I was genitally mutilated at the age ten of ten. I was told by my late grandmother that they were taking me down to the river to perform a certain ceremony, and afterwards I would be given a lot of food to eat. As an innocent child, I was lead like a sheep to be slaughtered. Once I had entered the secret bush, I was taken to a very dark room and undressed. I was blindfolded and stripped naked. I was then carried by two strong women to the site for the operation. I was forced to lie flat on my back by four strong women, two holding tight to each leg. Another woman sat on my chest to prevent my upper body from moving. A piece of cloth was forced in mouth to stop my screaming. I was then shaved. When the operation began, I put up a big fight. The pain was terrible and unbearable. During this fight I was badly cut and lost blood. All of those who took part in the operation were half drunk with alcohol. Others were dancing and singing and worst of all had stripped naked. I was genitally mutilated with a blunt penknife.
After the operation, no one was allowed to aid me walk. The stuff they put on my wound stank and was painful. These were terrible times for me. Each time I wanted to urinate, I was forced to stand upright. The urine would spread over the wound and would cause fresh pain all over again. Sometimes I had to force myself not to urinate for fear of terrible pain. I was not given any anaesthics in the operation to reduce my pain, nor any antibiotics to fight against infection. Afterwards, I haemorraged and became anaemic. This was attributed to witch craft. I suffered a long time from acute vaginal infections. (“Female” Stop 6-7).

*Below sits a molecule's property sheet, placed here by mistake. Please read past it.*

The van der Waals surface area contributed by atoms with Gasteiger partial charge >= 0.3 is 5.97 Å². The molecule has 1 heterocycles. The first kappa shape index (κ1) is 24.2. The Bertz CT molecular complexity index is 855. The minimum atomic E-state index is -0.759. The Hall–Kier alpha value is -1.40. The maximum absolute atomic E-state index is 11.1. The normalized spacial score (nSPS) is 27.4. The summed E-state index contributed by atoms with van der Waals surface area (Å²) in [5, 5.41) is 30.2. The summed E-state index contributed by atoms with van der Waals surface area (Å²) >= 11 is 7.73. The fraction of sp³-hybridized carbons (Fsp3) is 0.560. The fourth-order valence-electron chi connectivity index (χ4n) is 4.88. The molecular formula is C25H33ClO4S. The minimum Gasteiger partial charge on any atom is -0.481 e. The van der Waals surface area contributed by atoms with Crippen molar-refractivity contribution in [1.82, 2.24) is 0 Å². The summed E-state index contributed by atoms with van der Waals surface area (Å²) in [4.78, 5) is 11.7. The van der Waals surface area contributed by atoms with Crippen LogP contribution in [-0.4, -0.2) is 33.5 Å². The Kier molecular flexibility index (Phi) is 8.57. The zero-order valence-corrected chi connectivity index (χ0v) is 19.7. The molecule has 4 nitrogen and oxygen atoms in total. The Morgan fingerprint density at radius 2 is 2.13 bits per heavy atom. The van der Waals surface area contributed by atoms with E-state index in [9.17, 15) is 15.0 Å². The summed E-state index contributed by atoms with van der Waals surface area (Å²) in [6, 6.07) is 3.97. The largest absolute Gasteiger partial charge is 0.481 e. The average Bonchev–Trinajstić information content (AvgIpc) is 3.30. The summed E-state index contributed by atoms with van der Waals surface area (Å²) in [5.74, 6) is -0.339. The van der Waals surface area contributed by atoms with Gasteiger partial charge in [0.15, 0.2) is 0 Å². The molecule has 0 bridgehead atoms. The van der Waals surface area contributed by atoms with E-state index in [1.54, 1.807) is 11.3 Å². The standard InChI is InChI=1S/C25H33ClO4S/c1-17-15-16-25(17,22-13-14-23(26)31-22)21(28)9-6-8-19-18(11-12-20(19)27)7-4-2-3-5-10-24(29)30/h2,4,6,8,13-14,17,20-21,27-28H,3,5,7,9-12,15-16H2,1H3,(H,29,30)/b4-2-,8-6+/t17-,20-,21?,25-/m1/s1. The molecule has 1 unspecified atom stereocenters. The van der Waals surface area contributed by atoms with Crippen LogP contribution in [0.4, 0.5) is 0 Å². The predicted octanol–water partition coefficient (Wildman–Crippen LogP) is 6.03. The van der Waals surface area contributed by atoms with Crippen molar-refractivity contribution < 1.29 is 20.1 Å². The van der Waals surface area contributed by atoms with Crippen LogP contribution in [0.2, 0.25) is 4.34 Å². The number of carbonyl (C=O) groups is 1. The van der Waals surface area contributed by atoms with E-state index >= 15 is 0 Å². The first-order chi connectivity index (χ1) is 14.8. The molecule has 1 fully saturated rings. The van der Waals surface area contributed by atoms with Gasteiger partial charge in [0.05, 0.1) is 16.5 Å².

There are many reasons given for the necessity of female genital mutilation. The most frequently given defense for the practice is that it is simply tradition (Lightfoot-Klein). Traditions and customs are merely not questioned because doing so would be respectful to the ancestors. In cultures where FGM is practiced, a large portion of people’s lives are governed heavily by traditions. In case study, performed by Daman Keita and David Blankhart, the women were unanimous in affirming that tradition was why they continued the practice (5). Devout Muslims who carry out the procedure give religious explanations as to why it is done (Elgaai). Women are the primary supporters of the practice. An Egyptian woman in reference to their daughters said, “Of course I shall have them circumcised exactly as their parents, grandparents, and sisters were circumcised. This is our custom (“Female” Stop 5). Many cultures believe that female genital mutilation is the only way to suppress a woman’s natural promiscuity (Gruenbuam 33). There are some practitioners who believe that the clitoris will harm the baby during childbirth and/or harm the man during sex “Female” Stop 7). Other reasons include, but are not limited to, the assurance that a female will remain a virgin until marriages, to ensure the female will marry (Egaali), to enhance sexual stimulation for the women’s husband, to promote cleanliness (“Female” World).